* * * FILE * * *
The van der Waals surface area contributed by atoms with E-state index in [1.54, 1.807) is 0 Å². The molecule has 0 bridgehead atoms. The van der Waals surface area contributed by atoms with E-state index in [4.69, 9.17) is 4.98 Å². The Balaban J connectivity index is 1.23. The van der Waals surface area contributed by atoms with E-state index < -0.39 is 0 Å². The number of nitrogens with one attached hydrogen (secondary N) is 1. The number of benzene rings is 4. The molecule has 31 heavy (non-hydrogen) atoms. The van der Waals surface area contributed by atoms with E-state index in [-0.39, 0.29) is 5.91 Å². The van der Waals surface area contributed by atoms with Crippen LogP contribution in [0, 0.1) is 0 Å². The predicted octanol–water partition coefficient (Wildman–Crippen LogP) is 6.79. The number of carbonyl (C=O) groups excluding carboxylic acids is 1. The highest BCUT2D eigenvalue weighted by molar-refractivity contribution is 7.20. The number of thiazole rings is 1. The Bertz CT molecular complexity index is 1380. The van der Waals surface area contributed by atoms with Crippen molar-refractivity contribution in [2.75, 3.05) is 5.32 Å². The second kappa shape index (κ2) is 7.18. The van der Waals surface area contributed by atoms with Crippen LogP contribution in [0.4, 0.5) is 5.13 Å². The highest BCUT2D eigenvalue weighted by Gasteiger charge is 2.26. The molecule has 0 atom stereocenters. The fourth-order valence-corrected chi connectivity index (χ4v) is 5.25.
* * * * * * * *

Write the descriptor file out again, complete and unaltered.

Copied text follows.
The van der Waals surface area contributed by atoms with E-state index in [1.54, 1.807) is 0 Å². The molecule has 0 bridgehead atoms. The van der Waals surface area contributed by atoms with E-state index in [4.69, 9.17) is 4.98 Å². The Balaban J connectivity index is 1.23. The van der Waals surface area contributed by atoms with E-state index < -0.39 is 0 Å². The number of nitrogens with one attached hydrogen (secondary N) is 1. The number of benzene rings is 4. The molecule has 31 heavy (non-hydrogen) atoms. The van der Waals surface area contributed by atoms with E-state index in [-0.39, 0.29) is 5.91 Å². The van der Waals surface area contributed by atoms with Crippen LogP contribution in [0, 0.1) is 0 Å². The predicted octanol–water partition coefficient (Wildman–Crippen LogP) is 6.79. The number of carbonyl (C=O) groups excluding carboxylic acids is 1. The highest BCUT2D eigenvalue weighted by molar-refractivity contribution is 7.20. The number of thiazole rings is 1. The Bertz CT molecular complexity index is 1380. The van der Waals surface area contributed by atoms with Crippen molar-refractivity contribution in [2.75, 3.05) is 5.32 Å². The second kappa shape index (κ2) is 7.18. The van der Waals surface area contributed by atoms with Crippen LogP contribution in [0.4, 0.5) is 5.13 Å². The highest BCUT2D eigenvalue weighted by Gasteiger charge is 2.26. The molecule has 0 atom stereocenters. The fourth-order valence-corrected chi connectivity index (χ4v) is 5.25.